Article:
Shakespeare and the Sky:  Spring Green, Wisconsin

There is a gem in southwestern Wisconsin, a brilliant emerald. The place is called Spring Green, and its character has been carved by three geniuses: Frank Lloyd Wright, William Shakespeare, and Mother Nature.

Spring Green is just over four hours from Fairfield, a bit west of Madison. Here, among bluffs and hills and the gorgeous Wisconsin River with its swift currents and mid-stream sand bars, Frank Lloyd Wright spent many of his most creative years. He left a number of bold signature buildings, including his family home and his school of architecture, Taliesin — many of which can be toured by the public. This is worth a trip in itself.

But Spring Green is also the home of the American Players Theatre, which has for decades staged powerful renditions of Shakespeare (and always a few other playwrights) in its unique amphitheatre carved out amidst the hills, completely open to the sky. We have made an annual pilgrimage to APT for fifteen years, and Nature herself has often made a dramatic appearance with the cast. We have seen bats flit across the stage as Macbeth fretted through his sound and fury, thunder break from the clouds as Lear shouted down his own raging storms, and just this month the rains of the Tempest poured down and cleansed the conflicted souls gathered on Prospero’s island.

APT gives new meaning to "the show must go on." A few weeks ago a sturdy half of the audience (in ponchos and raincoats) and the amazingly valorous cast stayed through a constant rain to present the last two-thirds of The Tempest literally showered by Nature. Gonzala, lying flat on his back and completely immobile for ten minutes in a magic-induced trance, in full ducal regalia, had his eye sockets fill with water like tiny lakes — and never moved a muscle. Prospero’s great speech near the play’s end ("we are such stuff as dreams are made on...") was delivered with such feeling and power that his daughter Miranda was brought to real tears — yet no one knew for the rain dripping down her cheeks.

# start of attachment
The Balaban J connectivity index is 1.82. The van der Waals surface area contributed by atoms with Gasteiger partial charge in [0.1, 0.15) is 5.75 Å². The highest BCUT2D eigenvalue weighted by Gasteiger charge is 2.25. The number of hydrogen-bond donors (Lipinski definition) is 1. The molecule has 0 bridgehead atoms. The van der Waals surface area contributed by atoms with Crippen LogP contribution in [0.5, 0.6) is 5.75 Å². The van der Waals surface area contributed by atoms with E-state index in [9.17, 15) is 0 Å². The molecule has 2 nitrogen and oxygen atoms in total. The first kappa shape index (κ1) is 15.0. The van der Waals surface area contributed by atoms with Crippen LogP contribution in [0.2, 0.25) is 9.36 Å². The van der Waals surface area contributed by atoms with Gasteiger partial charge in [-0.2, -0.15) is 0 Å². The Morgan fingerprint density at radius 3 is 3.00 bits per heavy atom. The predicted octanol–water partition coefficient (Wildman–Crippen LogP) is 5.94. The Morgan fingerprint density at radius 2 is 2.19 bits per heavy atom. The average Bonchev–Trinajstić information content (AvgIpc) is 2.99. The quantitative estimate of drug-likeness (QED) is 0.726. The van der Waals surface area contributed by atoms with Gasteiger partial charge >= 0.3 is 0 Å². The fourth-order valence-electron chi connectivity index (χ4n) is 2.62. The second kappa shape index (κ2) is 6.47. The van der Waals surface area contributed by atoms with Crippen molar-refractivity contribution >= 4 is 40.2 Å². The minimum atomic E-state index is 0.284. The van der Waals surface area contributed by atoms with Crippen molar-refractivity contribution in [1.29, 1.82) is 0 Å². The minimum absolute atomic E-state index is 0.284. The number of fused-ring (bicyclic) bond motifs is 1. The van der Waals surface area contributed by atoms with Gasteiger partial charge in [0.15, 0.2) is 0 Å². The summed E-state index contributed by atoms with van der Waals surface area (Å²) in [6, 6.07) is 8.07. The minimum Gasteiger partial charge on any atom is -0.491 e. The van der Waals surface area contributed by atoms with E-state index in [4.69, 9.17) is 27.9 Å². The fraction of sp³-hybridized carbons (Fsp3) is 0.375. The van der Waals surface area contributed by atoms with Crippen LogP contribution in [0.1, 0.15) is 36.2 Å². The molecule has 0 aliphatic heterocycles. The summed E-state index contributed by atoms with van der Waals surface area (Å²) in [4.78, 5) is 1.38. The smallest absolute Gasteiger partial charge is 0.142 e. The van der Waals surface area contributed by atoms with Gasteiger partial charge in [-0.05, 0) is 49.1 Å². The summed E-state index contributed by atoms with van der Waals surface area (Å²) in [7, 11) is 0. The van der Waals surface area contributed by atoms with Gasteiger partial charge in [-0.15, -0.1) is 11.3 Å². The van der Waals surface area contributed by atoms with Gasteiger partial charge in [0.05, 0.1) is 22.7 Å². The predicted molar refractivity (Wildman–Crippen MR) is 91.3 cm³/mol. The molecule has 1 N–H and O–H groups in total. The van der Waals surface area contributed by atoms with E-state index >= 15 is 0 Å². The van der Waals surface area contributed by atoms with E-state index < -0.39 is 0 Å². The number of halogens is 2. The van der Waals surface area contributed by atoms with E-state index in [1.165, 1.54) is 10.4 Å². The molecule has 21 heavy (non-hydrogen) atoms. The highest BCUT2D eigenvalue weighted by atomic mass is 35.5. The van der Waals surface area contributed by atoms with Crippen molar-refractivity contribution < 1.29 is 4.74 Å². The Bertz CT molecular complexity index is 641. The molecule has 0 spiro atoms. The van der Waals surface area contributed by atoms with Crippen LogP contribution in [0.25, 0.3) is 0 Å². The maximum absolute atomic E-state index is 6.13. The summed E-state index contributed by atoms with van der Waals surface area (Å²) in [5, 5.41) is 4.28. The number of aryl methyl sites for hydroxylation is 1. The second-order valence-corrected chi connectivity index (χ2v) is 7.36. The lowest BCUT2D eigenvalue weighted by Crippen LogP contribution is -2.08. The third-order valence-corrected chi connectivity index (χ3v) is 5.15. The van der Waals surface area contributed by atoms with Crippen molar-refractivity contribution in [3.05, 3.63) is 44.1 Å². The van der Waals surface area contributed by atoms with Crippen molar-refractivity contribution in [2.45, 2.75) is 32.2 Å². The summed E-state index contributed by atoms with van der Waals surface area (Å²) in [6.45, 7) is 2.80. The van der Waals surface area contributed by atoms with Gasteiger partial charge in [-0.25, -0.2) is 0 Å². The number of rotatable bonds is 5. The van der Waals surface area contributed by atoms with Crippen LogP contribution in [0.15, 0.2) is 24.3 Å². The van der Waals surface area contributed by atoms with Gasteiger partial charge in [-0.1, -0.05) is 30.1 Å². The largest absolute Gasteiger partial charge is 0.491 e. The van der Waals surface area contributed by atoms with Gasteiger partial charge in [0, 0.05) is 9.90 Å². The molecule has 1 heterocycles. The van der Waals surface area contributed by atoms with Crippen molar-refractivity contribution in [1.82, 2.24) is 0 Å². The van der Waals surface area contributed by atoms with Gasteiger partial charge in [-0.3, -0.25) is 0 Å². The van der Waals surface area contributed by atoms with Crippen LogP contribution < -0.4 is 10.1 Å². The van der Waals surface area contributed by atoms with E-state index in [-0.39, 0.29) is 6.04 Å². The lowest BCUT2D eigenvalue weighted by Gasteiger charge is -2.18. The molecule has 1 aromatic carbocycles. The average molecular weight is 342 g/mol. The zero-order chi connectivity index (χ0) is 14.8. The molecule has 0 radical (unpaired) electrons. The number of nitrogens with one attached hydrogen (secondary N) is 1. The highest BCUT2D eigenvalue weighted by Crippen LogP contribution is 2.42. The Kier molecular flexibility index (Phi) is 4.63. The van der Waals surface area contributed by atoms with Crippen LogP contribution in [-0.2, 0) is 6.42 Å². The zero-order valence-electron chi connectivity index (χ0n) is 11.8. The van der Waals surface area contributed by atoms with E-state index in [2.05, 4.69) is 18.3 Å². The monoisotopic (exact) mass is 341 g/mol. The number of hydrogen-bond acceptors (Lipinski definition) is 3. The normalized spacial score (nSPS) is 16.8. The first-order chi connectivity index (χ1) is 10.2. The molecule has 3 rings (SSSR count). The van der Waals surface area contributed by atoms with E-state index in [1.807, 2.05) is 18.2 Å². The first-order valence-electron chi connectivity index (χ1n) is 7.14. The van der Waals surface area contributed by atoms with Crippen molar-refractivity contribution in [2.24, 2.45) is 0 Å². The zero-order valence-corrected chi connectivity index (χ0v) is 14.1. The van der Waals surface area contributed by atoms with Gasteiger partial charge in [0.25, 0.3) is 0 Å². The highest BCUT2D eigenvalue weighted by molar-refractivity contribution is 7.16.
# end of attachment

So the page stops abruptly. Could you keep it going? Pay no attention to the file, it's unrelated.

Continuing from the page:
We learned Miranda’s secret, however, because we always go to the Spring Green Café and General Store for brunch, for simple but delicious food, some casual hobnobbing with actors, and a ritual completion of our visit before making our way back to Fairfield. Almost every year we have had the chance to chat with one or two performers from the night before.

Rain, bats, thunder, full moon, or no — the theatre presented by APT is consistently outstanding. Shakespeare’s comedies have been rollicking and heart-warming, his histories bold and true, his tragedies disturbing and purifying, his romances beckoning from another world. APT caps our summer and is a highlight of the year.

It should perhaps be said that Spring Green is also home to The House on the Rock, reputed to be Wisconsin’s #1 tourist attraction — an architectural marvel, perched high and jutting out over a deep valley, that has evolved into a huge and motley set of museums of strange — and some would say wonderful, some would say garish — stuff. We always drive right past this marvel, perhaps because we are snobs, perhaps to stay true to the three prime geniuses of this place of green magic.